A teenager who slit her young neighbor's throat and called it "enjoyable" may have the opportunity to walk free one day.
Alyssa Bustamante, 18, was sentenced to life in prison with the possibility of parole in a Missouri courtroom today.
The teen expressed remorse for brutally killing her neighbor, Elizabeth Olten, in October 2009, in what prosecutors described as a thrill killing.
"I know words can never be enough and they can never adequately describe how horribly I feel for all of this," Bustamante said to Olten's mother and siblings, who sat silently. "If I could give my life to get her back I would. I'm sorry."
Bustamante stabbed the 9-year-old girl in the chest, strangled her, sliced her throat and left her in a shallow grave covered with leaves so she could find out what it felt like to kill.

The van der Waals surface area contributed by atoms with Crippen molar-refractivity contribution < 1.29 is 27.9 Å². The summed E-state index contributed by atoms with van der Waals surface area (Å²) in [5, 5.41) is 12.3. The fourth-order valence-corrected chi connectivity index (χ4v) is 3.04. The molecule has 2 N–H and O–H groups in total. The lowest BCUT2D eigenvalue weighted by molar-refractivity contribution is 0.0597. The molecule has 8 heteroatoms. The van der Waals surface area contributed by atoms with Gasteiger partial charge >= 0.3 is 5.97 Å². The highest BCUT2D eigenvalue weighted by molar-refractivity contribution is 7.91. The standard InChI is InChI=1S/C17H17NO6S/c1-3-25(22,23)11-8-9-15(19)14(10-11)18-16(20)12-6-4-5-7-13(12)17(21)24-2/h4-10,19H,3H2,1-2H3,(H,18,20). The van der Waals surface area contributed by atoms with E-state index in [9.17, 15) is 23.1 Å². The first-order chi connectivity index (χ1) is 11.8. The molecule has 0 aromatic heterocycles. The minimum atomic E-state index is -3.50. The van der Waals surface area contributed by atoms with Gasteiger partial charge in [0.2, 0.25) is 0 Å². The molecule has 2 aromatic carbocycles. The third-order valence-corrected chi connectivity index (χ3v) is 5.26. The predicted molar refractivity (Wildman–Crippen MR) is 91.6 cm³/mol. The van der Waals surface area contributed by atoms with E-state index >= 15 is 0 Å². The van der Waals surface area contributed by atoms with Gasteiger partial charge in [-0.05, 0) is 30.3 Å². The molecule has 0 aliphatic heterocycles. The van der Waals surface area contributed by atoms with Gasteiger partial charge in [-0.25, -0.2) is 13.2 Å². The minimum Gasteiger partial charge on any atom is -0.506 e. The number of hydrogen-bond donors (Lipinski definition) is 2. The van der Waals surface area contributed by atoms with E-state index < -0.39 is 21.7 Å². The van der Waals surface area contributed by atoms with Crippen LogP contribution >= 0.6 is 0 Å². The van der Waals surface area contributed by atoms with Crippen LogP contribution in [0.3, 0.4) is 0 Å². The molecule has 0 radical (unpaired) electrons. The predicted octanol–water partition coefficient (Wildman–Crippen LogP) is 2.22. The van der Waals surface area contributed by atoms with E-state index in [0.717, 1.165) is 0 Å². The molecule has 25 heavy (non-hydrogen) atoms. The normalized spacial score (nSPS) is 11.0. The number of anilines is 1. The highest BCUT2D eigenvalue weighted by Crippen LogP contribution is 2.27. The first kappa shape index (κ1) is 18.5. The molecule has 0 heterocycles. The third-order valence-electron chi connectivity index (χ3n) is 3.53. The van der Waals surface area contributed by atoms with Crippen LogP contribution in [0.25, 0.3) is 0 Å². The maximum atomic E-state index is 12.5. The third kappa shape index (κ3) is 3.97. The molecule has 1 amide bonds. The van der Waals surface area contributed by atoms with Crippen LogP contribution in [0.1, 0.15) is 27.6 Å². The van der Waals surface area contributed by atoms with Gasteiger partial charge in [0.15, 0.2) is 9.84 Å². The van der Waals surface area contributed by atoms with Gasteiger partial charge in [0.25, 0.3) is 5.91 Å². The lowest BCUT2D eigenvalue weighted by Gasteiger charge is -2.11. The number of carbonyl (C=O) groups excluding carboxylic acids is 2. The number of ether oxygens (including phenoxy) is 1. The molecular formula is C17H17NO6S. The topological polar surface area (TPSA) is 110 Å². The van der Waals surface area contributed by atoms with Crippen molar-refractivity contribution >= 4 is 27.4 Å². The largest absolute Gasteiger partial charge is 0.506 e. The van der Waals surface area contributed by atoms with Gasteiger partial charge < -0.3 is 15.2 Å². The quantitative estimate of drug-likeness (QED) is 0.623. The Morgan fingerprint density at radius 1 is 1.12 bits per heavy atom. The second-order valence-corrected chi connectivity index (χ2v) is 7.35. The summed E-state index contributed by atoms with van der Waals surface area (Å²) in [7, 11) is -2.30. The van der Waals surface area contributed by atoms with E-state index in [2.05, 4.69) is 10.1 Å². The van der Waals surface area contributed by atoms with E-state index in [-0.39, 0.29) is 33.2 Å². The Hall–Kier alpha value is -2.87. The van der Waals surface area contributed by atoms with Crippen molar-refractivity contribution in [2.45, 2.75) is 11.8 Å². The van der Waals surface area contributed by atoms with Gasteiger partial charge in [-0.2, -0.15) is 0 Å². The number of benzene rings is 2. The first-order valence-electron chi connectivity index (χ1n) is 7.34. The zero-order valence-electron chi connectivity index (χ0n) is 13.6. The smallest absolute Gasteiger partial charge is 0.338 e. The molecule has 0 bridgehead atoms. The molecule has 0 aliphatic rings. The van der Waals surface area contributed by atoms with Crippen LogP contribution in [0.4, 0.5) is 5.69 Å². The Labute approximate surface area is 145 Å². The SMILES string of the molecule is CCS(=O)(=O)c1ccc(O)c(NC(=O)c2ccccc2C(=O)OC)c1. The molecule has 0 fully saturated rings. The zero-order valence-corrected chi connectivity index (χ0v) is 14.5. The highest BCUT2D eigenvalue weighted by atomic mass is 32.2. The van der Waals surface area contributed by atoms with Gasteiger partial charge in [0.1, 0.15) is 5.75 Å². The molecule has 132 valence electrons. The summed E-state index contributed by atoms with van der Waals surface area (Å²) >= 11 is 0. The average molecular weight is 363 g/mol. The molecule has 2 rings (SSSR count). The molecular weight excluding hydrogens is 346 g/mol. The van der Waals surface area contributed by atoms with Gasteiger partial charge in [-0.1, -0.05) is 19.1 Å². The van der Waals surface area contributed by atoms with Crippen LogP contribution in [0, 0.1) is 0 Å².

"I just f***ing killed someone. I strangled them and slit their throat and stabbed them now they're dead. I don't know how to feel atm [at the moment]," Bustamante wrote in her diary.
She later added: "It was ahmazing. As soon as you get over the 'ohmygawd I can't do this' feeling, it's pretty enjoyable. I'm kinda nervous and shaky though right now. Kay, I gotta go to church now...lol."
Elizabeth's mother, Patty Preiss called Bustamante "an evil monster" and said that she "hated her" on the first day of the teen's sentencing hearing.
Prosecutor Mark Richardson had argued for life in prison, plus 71 years, accounting for the years Elizabeth lost.
The defense cited Bustamante's depression and a suicide attempt as a reason for a reduced sentence.
On the teen's YouTube page, a video appears to show the suspect with her brothers purposefully shocking themselves on an electrified fence. She listed "killing people" as one of her hobbies under her profile.
Her Twitter messages around the time of the murder spoke of "addiction" and "terrors."
One message said, "all I want in life is a reason for all this pain."
"She committed the murder after deliberation, which means cool deliberation or cool reflection on the matter for any length of time," Cole County prosecutor Mark Richardson told the court Wednesday.
The Associated Press contributed to this report